Mythology opens a reader’s mind to ancient beliefs, unexplained magic, and a creative understanding of the world from which we’ve evolved. Although reading these classic tales of global traditions still provides a mystical and enticing story to this day, many modern-day authors expertly borrow of these cultural myths and mix them into their own narratives. Mythology is so deeply woven into history, that it makes sense to spin off these beliefs into historical fiction tales. Here are just a few of my favorite stories that are interwoven with captivating folklore from ancient times.
THINGS IN JARS is one of my favorite books, for both the intricate, detailed historical recounts and the magical elements Jess Kidd sprinkles throughout the story. This enticing tale involves Irish myths and folklore as detective Bridie Devine is tasked with uncovering the mystery behind Dr. Berwick’s daughter’s disappearance. The catch: Christabel, the missing girl, has magical aquatic powers. Her dangerous and unique abilities have forced her into hiding under the care of Dr. Berwick. But now, rumors of her powers have caught the eye of curiosity collectors, and it’s up to Bridie to track her down.
In this “miraculous and thrilling” (Diane Setterfield, #1 New York Times bestselling author) mystery for fans of The Essex Serpent and The Book of Speculation, Victorian London comes to life as an intrepid female sleuth wades through a murky world of collectors and criminals to recover a remarkable child.
Bridie Devine—flame-haired, pipe-smoking detective extraordinaire—is confronted with the most baffling puzzle yet: the kidnapping of Christabel Berwick, secret daughter of Sir Edmund Athelstan Berwick, and a peculiar child whose reputed supernatural powers have captured the unwanted attention of collectors in this age of discovery.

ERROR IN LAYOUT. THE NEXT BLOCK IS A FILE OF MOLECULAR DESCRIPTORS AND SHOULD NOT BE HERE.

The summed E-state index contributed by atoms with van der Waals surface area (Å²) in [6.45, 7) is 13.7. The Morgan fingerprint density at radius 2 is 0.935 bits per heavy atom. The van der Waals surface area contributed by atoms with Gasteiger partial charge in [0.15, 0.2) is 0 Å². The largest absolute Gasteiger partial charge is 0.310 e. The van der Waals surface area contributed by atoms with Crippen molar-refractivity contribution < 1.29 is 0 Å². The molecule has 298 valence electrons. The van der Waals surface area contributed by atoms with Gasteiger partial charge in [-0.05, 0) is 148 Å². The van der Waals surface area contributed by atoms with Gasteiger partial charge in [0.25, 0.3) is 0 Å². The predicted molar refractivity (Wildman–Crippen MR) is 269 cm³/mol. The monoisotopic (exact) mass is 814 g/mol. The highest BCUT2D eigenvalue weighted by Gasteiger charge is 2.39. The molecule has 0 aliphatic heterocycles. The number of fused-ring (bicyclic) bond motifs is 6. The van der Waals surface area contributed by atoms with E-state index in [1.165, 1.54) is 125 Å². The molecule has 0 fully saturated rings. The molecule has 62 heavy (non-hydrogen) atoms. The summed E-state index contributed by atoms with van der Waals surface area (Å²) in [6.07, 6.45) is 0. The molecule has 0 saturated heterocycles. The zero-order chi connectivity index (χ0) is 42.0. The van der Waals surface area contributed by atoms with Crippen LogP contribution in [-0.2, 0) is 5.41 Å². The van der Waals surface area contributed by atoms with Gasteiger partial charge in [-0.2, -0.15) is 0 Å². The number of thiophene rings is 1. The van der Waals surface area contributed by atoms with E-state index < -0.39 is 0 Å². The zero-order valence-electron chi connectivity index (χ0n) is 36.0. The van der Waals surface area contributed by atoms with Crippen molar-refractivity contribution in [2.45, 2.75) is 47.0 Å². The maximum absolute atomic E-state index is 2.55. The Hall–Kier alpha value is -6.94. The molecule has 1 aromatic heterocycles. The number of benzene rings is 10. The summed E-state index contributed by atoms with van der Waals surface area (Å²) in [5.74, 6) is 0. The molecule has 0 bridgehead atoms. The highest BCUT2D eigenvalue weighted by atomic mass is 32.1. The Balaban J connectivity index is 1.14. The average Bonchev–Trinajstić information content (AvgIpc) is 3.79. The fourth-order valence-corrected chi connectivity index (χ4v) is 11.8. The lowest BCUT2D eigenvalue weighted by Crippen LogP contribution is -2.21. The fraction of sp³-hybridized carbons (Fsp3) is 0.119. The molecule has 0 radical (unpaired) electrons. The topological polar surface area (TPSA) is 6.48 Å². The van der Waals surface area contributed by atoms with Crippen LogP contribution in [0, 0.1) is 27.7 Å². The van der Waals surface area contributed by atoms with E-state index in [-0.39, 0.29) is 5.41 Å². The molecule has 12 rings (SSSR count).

Winding her way through the sooty streets of Victorian London, Bridie won’t rest until she finds the young girl, even if it means unearthing secrets about her past that she’d rather keep buried. Luckily, her search is aided by an enchanting cast of characters, including a seven-foot-tall housemaid; a melancholic, tattoo-covered ghost; and an avuncular apothecary. But secrets abound in this foggy underworld where nothing is quite what it seems.
Blending darkness and light, Things in Jars is a stunning, “richly woven tapestry of fantasy, folklore, and history” (Booklist, starred review) that explores what it means to be human in inhumane times.
Languoreth’s story in THE LOST QUEEN is rooted in ancient Scottish folklore. As one of the most powerful medieval queens in British history, Languoreth ruled at a time of enormous disruption and bloodshed. Alongside her twin druid brother, Lailoken, the duo plunged into a world of unrest and danger. As fighting ensues, Languoreth meets handsome warrior Maelgwn. Although a passionate connection is evident between the two, Languoreth is promised in marriage to Rhydderch, son of the High King who is sympathetic to the followers of Christianity. As Rhydderch’s wife, Languoreth must assume her duty to fight for the preservation of the Old Way, her kingdom, and all that she holds dear.
CIRCE is a brilliant retelling of the epic poem the ODYESSY, bringing a brand-new perspective from the infamous witch, Circe. After living as the least favored child of Helios, Circe is banished to a deserted island at the first sign of her witchy powers. There she works on honing her craft, while also coming into contact with many larger-than-life figures of mythology, from the Minotaur to Icarus and Daedalus to Odysseus. This story is a beautiful tale of female strength, love, and tragedy.